I have been having external beam radiation therapy – basically, a machine directs radiation at my chest wall and clavicle (where my cancer once lived) and surrounding tissue with the aim of killing any cancerous cells that may be lingering.  Whilst it is completely painless, there are some side effects.  The only side effects I have encountered are a bit of fatigue, the feeling of having a lump in my throat (thanks to the radiation targeting my clavicular lymph nodes) and some redness on my chest wall and clavicle.  I will say, my skin reaction has only just started and as the nurses tell me, that’s pretty good going given I only have four treatments to go.  How red you ask?  See for yourself.

I am so grateful to have gotten to the end of radiation with so few issues.  I do feel very fortunate indeed and thank God daily for helping me get through the treatment.  I’m also thankful to the women I have met in the support group I attend at Breast Cancer Care WA for sharing their tips on getting through radiation.  The most useful tip for me, which I am now passing on to you, was to use calendula cream immediately after radiation and emu oil to moisturise each night.  I overlay those with a healthy dose of vitamin e cream.  It’s super important to moisturise as you don’t want to break the skin at all.  Calendula cream is herbal based and used to treat burns, rashes etc.  Emu oil is very good for any sort of inflammation.  So far, I think they’ve been helping.  PS, don’t tell the nurses at Charlies about my use of anything other than sorbolene cream.  It’s all they recommend, but frankly, I don’t think it’s good enough.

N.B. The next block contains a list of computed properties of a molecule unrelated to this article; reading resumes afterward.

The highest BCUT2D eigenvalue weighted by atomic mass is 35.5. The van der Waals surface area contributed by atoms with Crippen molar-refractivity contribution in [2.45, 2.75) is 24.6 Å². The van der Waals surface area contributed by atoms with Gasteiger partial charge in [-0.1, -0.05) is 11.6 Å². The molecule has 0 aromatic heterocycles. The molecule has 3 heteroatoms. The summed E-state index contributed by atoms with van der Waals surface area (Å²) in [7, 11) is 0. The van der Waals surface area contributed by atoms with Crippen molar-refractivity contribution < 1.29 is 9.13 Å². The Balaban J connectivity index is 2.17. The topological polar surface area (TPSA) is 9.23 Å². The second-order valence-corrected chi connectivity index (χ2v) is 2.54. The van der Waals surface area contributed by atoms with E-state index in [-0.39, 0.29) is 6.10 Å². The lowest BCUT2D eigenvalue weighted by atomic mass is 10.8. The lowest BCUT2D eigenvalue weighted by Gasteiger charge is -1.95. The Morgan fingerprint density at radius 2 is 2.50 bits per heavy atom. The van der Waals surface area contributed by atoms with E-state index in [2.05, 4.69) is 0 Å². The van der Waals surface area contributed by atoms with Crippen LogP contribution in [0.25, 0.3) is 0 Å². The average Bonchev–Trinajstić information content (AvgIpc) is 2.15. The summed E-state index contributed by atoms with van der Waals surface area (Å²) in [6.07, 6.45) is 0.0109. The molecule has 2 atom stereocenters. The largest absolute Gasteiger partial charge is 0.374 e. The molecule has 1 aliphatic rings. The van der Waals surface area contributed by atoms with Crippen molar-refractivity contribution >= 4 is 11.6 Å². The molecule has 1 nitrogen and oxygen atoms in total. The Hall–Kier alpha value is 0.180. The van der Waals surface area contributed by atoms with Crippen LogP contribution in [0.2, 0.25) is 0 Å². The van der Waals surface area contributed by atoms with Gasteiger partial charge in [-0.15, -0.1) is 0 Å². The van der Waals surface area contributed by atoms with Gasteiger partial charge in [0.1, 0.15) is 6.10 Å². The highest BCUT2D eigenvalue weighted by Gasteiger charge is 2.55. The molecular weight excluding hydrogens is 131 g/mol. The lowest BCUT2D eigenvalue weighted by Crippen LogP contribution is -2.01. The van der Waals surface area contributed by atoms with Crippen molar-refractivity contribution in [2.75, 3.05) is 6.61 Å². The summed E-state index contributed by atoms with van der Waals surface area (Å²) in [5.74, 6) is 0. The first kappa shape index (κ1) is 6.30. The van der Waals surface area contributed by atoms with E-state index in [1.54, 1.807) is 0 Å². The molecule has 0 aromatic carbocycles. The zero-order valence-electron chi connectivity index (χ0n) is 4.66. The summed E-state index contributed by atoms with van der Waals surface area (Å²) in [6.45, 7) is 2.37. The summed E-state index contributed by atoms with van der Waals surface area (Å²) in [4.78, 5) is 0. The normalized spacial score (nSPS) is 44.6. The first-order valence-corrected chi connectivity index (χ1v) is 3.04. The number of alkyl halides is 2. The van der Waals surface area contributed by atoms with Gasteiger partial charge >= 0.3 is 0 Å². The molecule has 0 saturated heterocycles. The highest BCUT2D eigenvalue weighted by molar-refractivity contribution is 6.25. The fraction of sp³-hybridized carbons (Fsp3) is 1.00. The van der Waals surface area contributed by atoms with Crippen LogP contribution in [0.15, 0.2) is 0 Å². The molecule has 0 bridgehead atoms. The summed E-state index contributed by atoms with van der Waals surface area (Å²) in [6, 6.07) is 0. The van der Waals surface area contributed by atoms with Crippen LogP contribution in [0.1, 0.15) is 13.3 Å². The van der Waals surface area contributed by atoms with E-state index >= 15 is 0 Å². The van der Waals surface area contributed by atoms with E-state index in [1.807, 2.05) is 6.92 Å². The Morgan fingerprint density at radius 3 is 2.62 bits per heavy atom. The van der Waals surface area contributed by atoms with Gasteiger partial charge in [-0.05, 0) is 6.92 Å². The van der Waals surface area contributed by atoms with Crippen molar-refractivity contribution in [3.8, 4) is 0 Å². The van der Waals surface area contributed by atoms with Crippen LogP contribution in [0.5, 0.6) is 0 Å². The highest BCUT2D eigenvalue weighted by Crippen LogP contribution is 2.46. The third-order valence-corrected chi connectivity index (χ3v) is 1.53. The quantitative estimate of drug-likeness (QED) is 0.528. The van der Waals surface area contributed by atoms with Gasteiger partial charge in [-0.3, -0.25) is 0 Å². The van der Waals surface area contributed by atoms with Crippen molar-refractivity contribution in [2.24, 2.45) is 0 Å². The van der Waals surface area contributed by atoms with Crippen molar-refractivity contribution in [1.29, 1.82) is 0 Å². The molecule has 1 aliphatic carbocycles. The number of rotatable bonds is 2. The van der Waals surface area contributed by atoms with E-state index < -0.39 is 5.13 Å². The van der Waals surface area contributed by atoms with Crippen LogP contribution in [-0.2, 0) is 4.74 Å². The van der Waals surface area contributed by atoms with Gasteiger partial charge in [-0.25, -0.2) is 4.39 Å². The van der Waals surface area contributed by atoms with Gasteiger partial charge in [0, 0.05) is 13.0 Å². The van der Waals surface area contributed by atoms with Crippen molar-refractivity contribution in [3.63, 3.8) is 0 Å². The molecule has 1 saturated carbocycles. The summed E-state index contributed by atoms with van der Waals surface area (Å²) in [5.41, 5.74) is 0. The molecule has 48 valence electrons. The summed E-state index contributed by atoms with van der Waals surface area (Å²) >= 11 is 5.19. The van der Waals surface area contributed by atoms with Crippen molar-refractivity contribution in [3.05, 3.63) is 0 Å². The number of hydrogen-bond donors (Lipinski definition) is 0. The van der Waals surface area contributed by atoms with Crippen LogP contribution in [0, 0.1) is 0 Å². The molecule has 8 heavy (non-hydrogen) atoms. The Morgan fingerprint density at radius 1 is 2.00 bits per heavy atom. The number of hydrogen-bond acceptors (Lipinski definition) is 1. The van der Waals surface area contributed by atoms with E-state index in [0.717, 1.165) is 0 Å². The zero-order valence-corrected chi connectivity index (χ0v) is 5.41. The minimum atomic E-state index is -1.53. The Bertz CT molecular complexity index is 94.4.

Oh and finally, you might ask why after having all my treatment as a private patient, I opted to have my radiation treatment in the public system.  Two reasons – one, there is a significant out of pocket expense having radiation treatment in the private system and after all the bills of the year, it’s a cost I could really do without.  But more importantly, after meeting with two different radiation oncologists, I chose the oncologist that was best for me and she just happened to be at Charlies.  Dr Mandy Taylor is really wonderful – very knowledgable and able to answer all my questions with great confidence.  I feel like I’m in very good hands with her and that is so important.

With four radiation treatments to go, I can finally see the treatment finish line ahead and while it’s been a very long seven months since my surgeries back in February, I am looking forward to giving my body a proper chance to rest and heal.  In the meantime, I’ll continue with yoga, walking, pilates and cooking to get me back into tip top shape.

Krissy xx